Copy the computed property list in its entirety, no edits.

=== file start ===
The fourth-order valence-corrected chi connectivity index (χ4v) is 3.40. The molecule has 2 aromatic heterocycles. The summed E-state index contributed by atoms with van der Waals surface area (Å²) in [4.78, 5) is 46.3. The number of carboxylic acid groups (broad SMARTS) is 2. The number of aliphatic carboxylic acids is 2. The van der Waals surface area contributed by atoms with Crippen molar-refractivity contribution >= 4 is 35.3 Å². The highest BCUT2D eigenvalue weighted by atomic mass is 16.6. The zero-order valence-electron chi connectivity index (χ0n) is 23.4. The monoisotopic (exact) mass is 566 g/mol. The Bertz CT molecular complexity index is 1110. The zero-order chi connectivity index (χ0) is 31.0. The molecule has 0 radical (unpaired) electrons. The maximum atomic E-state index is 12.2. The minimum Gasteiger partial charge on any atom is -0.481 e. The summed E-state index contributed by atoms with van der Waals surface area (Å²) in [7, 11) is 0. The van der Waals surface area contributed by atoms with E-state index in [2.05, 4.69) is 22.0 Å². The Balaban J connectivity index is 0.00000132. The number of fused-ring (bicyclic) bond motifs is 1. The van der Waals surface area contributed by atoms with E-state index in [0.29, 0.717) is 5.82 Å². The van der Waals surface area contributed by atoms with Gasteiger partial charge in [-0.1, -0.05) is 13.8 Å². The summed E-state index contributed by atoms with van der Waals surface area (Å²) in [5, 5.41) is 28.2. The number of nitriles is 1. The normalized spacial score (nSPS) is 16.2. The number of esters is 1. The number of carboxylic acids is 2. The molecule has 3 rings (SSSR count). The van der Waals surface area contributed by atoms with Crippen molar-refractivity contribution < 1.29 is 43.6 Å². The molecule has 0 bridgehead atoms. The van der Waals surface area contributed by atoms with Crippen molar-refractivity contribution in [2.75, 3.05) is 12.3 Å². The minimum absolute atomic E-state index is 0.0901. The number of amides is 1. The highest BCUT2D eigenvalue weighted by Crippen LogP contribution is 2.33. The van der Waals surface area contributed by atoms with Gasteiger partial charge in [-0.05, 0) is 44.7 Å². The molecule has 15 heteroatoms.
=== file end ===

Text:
The fourth-order valence-corrected chi connectivity index (χ4v) is 3.40. The molecule has 2 aromatic heterocycles. The summed E-state index contributed by atoms with van der Waals surface area (Å²) in [4.78, 5) is 46.3. The number of carboxylic acid groups (broad SMARTS) is 2. The number of aliphatic carboxylic acids is 2. The van der Waals surface area contributed by atoms with Crippen molar-refractivity contribution >= 4 is 35.3 Å². The highest BCUT2D eigenvalue weighted by atomic mass is 16.6. The zero-order valence-electron chi connectivity index (χ0n) is 23.4. The monoisotopic (exact) mass is 566 g/mol. The Bertz CT molecular complexity index is 1110. The zero-order chi connectivity index (χ0) is 31.0. The molecule has 0 radical (unpaired) electrons. The maximum atomic E-state index is 12.2. The minimum Gasteiger partial charge on any atom is -0.481 e. The summed E-state index contributed by atoms with van der Waals surface area (Å²) in [7, 11) is 0. The van der Waals surface area contributed by atoms with E-state index in [2.05, 4.69) is 22.0 Å². The Balaban J connectivity index is 0.00000132. The number of fused-ring (bicyclic) bond motifs is 1. The van der Waals surface area contributed by atoms with E-state index in [0.29, 0.717) is 5.82 Å². The van der Waals surface area contributed by atoms with Gasteiger partial charge in [-0.1, -0.05) is 13.8 Å². The summed E-state index contributed by atoms with van der Waals surface area (Å²) in [5, 5.41) is 28.2. The number of nitriles is 1. The normalized spacial score (nSPS) is 16.2. The number of esters is 1. The number of carboxylic acids is 2. The molecule has 3 rings (SSSR count). The van der Waals surface area contributed by atoms with Crippen molar-refractivity contribution < 1.29 is 43.6 Å². The molecule has 0 bridgehead atoms. The van der Waals surface area contributed by atoms with Crippen molar-refractivity contribution in [2.75, 3.05) is 12.3 Å². The minimum absolute atomic E-state index is 0.0901. The number of amides is 1. The highest BCUT2D eigenvalue weighted by Crippen LogP contribution is 2.33. The van der Waals surface area contributed by atoms with Gasteiger partial charge in [-0.05, 0) is 44.7 Å². The molecule has 15 heteroatoms.